Dragon’s Return to Earth Delayed, Crew Moves on to Research

The SpaceX Dragon above Alaska's Aleutian Islands in the Bering Sea
The SpaceX Dragon cargo craft is pictured attached to the International Space Station’s Harmony module as the orbital complex flew 256 miles above Alaska’s Aleutian Islands in the Bering Sea.

The SpaceX Dragon cargo craft had its stay extended at the International Space Station a few more days. Mission managers observed inclement weather at Dragon’s splashdown site in the Pacific Ocean and decided against Dragon’s return to Earth today.

Meanwhile, Dragon’s hatch remains open and the Expedition 58 crew is tending to time-sensitive experiments targeted for return and analysis back on Earth. The Canadarm2 robotic arm has the Dragon firmly in its grips while the cargo vehicle is still attached to the Harmony module.

Robotics controllers will command the Canadarm2 to uninstall Dragon from Harmony on Saturday afternoon then slowly maneuver the U.S. space freighter to its release position. The Canadarm2 will then be commanded to release Dragon Sunday at 3:36 a.m. EST as astronaut Anne McClain monitors from the cupola. NASA TV will broadcast the departure live without commentary starting Sunday at 3:15 a.m.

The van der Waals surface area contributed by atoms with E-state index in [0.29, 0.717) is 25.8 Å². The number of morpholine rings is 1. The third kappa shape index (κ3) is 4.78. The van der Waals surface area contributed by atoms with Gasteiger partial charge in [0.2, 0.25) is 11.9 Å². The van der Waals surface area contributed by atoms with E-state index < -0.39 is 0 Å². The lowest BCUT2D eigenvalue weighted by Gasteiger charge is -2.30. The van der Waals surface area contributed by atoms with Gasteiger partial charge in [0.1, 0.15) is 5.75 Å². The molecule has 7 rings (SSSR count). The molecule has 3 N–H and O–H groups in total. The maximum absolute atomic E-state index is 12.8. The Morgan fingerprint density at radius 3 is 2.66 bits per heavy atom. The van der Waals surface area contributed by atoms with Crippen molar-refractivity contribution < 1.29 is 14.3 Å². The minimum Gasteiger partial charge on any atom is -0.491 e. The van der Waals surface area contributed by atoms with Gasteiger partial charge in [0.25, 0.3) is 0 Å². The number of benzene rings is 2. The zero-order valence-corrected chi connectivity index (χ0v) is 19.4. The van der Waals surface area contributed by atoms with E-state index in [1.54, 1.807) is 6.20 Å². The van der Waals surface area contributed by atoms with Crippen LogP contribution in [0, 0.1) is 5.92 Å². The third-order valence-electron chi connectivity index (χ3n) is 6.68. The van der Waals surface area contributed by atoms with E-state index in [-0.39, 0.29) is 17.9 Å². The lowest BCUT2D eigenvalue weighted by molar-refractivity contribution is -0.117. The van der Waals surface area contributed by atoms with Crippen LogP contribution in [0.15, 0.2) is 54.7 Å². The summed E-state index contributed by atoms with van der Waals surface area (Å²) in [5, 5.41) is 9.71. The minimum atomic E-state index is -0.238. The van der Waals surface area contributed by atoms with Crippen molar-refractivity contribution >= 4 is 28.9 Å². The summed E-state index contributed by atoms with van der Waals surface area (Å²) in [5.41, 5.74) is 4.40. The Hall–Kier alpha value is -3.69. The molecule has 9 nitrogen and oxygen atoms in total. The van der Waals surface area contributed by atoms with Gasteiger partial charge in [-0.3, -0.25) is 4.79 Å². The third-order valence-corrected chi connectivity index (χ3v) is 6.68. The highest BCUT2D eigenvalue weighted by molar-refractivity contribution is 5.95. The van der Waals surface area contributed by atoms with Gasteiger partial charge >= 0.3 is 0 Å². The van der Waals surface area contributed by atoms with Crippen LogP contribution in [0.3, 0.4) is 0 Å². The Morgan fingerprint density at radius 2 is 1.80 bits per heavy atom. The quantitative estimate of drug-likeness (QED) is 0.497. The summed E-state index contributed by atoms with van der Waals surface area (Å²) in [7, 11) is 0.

Today, the three space station residents are back on science and maintenance duties with Dragon poised for a weekend departure. McClain of NASA is checking out and preserving the space research meant for return inside Dragon.

Flight Engineer David Saint-Jacques of the Canadian Space Agency assisted McClain first thing Thursday morning. He then moved on to the Vascular Echo study scanning his leg’s femoral artery with an ultrasound device to understand how living in space affects the cardiovascular system.

Cosmonaut Oleg Kononenko explored ways to improve piloting techniques in space and participated in a psychological assessment. The four-time station resident also maintained Russian life support systems aboard the orbital lab.

Back on Earth, NASA and SpaceX are continuing to work on the activities leading toward the Demo-1, uncrewed flight test to the International Space Station. NASA and SpaceX are now targeting no earlier than February for the launch of Demo-1 to complete hardware testing and joint reviews. NASA and SpaceX will confirm a new target date after coordination with the Eastern Range and the International Space Station Program.

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